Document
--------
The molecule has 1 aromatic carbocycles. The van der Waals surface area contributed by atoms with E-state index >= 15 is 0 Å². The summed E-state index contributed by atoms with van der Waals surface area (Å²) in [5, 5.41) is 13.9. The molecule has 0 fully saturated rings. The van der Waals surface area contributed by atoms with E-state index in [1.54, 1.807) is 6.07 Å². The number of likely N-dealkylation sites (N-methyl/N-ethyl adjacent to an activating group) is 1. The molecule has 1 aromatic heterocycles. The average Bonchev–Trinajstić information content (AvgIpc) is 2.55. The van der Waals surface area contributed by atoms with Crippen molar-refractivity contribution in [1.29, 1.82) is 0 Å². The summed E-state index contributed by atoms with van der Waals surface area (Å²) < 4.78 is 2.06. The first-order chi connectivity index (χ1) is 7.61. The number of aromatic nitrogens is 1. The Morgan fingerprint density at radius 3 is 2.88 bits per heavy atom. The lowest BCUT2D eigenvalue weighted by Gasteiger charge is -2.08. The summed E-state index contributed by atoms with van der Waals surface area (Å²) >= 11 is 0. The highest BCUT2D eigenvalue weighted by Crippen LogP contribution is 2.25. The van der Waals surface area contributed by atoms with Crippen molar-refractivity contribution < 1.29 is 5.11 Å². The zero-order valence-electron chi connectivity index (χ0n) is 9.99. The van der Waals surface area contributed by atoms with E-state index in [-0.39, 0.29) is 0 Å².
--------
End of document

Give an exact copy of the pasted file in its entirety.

The molecule has 1 aromatic carbocycles. The van der Waals surface area contributed by atoms with E-state index >= 15 is 0 Å². The summed E-state index contributed by atoms with van der Waals surface area (Å²) in [5, 5.41) is 13.9. The molecule has 0 fully saturated rings. The van der Waals surface area contributed by atoms with E-state index in [1.54, 1.807) is 6.07 Å². The number of likely N-dealkylation sites (N-methyl/N-ethyl adjacent to an activating group) is 1. The molecule has 1 aromatic heterocycles. The average Bonchev–Trinajstić information content (AvgIpc) is 2.55. The van der Waals surface area contributed by atoms with Crippen molar-refractivity contribution in [1.29, 1.82) is 0 Å². The summed E-state index contributed by atoms with van der Waals surface area (Å²) < 4.78 is 2.06. The first-order chi connectivity index (χ1) is 7.61. The number of aromatic nitrogens is 1. The Morgan fingerprint density at radius 3 is 2.88 bits per heavy atom. The lowest BCUT2D eigenvalue weighted by Gasteiger charge is -2.08. The summed E-state index contributed by atoms with van der Waals surface area (Å²) >= 11 is 0. The highest BCUT2D eigenvalue weighted by Crippen LogP contribution is 2.25. The van der Waals surface area contributed by atoms with Crippen molar-refractivity contribution < 1.29 is 5.11 Å². The zero-order valence-electron chi connectivity index (χ0n) is 9.99. The van der Waals surface area contributed by atoms with E-state index in [-0.39, 0.29) is 0 Å².